Cast: Frank Sinatra, Sterling Hayden, James Gleason, Nancy Gates, Willis Bouchey, Kim Charney, James O’Hara, Paul Frees, Christopher Dark, Paul Wexler, Ken Dibbs, Charles Smith, Richard Collier, Dan White, Clark Howat, John Beradino, Charles Wagenheim, Roy Engel, Ted Stanhope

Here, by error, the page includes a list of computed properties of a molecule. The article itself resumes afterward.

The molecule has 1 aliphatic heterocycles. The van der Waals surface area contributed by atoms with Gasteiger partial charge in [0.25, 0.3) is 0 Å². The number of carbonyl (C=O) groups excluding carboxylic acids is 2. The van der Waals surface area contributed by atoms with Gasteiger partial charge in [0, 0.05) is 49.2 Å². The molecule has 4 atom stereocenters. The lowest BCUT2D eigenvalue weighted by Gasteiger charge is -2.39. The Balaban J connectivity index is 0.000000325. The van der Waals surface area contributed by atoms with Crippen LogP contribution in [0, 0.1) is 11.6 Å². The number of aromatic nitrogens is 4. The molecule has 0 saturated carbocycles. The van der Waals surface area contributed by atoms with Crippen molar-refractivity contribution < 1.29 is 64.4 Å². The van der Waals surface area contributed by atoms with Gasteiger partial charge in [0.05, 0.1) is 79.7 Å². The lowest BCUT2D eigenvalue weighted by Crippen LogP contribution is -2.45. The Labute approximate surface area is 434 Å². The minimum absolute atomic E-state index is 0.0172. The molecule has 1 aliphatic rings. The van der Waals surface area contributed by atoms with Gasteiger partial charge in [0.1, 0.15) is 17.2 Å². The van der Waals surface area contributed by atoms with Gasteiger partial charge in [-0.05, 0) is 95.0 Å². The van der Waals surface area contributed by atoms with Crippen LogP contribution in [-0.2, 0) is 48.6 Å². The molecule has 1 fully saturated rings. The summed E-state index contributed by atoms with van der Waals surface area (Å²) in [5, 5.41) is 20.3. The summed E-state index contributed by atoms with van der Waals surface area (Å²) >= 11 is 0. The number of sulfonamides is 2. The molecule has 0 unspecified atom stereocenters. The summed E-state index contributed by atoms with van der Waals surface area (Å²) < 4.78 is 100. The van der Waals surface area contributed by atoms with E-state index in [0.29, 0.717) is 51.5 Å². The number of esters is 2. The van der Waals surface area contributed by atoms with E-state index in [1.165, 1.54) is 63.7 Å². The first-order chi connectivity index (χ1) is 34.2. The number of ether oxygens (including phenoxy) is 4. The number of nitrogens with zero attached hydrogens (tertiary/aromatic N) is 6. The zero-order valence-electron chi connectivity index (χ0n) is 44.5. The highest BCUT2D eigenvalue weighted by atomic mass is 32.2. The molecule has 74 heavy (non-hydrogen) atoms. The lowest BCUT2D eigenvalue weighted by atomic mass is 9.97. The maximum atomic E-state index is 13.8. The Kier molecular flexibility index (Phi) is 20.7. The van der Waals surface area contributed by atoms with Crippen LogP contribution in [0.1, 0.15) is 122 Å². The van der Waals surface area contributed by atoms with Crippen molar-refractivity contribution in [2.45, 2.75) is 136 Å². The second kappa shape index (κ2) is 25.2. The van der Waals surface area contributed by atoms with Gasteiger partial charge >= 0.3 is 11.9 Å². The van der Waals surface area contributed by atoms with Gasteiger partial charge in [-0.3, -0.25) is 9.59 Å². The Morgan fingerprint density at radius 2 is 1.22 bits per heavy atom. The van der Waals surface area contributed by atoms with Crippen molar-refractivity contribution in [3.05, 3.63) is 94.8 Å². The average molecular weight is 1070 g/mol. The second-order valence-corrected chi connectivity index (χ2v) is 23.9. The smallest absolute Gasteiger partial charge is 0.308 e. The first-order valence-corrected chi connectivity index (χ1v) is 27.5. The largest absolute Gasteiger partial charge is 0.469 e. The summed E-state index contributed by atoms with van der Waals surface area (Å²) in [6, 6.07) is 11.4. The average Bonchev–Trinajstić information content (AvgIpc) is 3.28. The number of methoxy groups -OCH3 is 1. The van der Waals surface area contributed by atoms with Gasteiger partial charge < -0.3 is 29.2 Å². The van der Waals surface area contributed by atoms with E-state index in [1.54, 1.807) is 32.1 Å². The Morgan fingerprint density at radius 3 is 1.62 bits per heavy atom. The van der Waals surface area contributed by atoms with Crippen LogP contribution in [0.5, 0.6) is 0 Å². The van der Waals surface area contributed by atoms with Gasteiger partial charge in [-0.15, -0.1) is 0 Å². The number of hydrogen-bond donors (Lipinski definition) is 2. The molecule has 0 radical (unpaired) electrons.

Early on a Saturday afternoon in 1954, Sheriff Tod Shaw (Hayden) and 8-year-old Pidge Benson (Charney) walk together on the main street of Suddenly, a small western town. Pidge hints that he’d like to have a cap pistol on a store display, and Tod buys it for him. Pidge’s mother, Ellen Benson (Gates), makes him give back the toy gun, but he secretly keeps it. Ellen’s husband, a soldier, was killed in combat, and his death has driven her to associate guns with violence and the pointless loss of life. Ellen forbids Pidge to see war films or own toy guns and, still hurting from the loss of her husband, she declines Tod’s invitation to drive her to church the next day. Tod receives a confidential telegraph message informing him that the President of the United States will arrive in Suddenly at 5 o’clock that afternoon on a special train. The President will leave the train and travel by road to a nearby ranch where he’ll do some fishing. Tod is asked to assist the Secret Service in making security and transportation arrangements for the President. Several cars with State Troopers drive into town, soon after Secret Service agents arrive by train to oversee security preparations. The lead Secret Service agent, Carney (Bouchey), tells Tod that the heightened security effort is due to their having received information that an assassination attempt may be planned. Three men drive into Suddenly, John Baron (Sinatra), Benny (Frees), and Bart (Dark). Unnoticed, they reconnoiter the town. They drive by the train station, notice that a single house upon a hill overlooks it, and make their way there. At the house live Peter “Pop” Benson (Gleason), his daughter-in-law, Ellen, and his grandson Pidge. John Baron, Benny and Bart arrive at the Benson house and identify themselves as FBI agents. They tell Pop Benson and Ellen that they must inspect their house. Pop finds the presence of a team of FBI agents in his house exciting. It reminds him of his young days when he worked as a Secret Service agent. Baron tells Pop and Ellen that he and his men have to stay at the house for a while, and Pop, Ellen and Pidge must stay indoors. Agent Carney is also interested in the house on the hill. It must be checked out before the President’s train arrives. He and Sheriff Tod Shaw drive up to the house. When Carney and Tod enter the house they sense something is not right about the supposed FBI agents. Baron and his men go into action. They shoot agent Carney dead, shoot Tod in the arm and disarm him, and easily subdue Pop and Ellen. Baron tells Pop, Ellen and Tod that any resistance will result in their killing Pidge. Ellen puts an improvised sling on Tod’s arm and stops his loss of blood. Baron is an assassin, a sniper hired to kill the President. He and his two men set up a rifle in shooting position at a window overlooking the train station. Baron’s neglected childhood helped warp his mind and make him into a chilling assassin. With no political interests, he works for money and the pleasure of killing. Baron has planned everything meticulously and has available a private airplane in which to leave the country. Their fate seems preordained, but Pop and Tod must find a way in which to overpower their captors, and Ellen must overcome her pacifist feelings if she is to help them thwart Baron’s plan to kill the President. Screenplay by Richard Sale.